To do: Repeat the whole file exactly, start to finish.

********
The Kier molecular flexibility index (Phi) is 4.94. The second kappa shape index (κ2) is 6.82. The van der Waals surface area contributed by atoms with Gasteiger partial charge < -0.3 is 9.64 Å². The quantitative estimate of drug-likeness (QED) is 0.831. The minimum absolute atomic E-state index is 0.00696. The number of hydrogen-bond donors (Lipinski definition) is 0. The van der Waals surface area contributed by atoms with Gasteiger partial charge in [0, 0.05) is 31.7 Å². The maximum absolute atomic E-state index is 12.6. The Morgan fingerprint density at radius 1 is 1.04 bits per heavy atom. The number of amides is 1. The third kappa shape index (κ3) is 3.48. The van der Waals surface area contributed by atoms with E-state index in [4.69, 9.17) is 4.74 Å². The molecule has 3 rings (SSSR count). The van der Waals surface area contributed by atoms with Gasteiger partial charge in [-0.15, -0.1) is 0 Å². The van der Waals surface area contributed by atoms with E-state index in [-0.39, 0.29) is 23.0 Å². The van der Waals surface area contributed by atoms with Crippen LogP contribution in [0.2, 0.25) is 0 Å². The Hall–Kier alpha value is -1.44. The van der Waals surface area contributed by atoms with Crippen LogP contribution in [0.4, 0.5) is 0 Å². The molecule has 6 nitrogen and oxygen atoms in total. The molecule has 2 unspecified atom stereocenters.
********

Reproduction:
The Kier molecular flexibility index (Phi) is 4.94. The second kappa shape index (κ2) is 6.82. The van der Waals surface area contributed by atoms with Gasteiger partial charge < -0.3 is 9.64 Å². The quantitative estimate of drug-likeness (QED) is 0.831. The minimum absolute atomic E-state index is 0.00696. The number of hydrogen-bond donors (Lipinski definition) is 0. The van der Waals surface area contributed by atoms with Gasteiger partial charge in [0, 0.05) is 31.7 Å². The maximum absolute atomic E-state index is 12.6. The Morgan fingerprint density at radius 1 is 1.04 bits per heavy atom. The number of amides is 1. The third kappa shape index (κ3) is 3.48. The van der Waals surface area contributed by atoms with E-state index in [4.69, 9.17) is 4.74 Å². The molecule has 3 rings (SSSR count). The van der Waals surface area contributed by atoms with Gasteiger partial charge in [-0.15, -0.1) is 0 Å². The van der Waals surface area contributed by atoms with E-state index in [-0.39, 0.29) is 23.0 Å². The van der Waals surface area contributed by atoms with Crippen LogP contribution in [0.2, 0.25) is 0 Å². The Hall–Kier alpha value is -1.44. The van der Waals surface area contributed by atoms with Crippen LogP contribution in [0.4, 0.5) is 0 Å². The molecule has 6 nitrogen and oxygen atoms in total. The molecule has 2 unspecified atom stereocenters.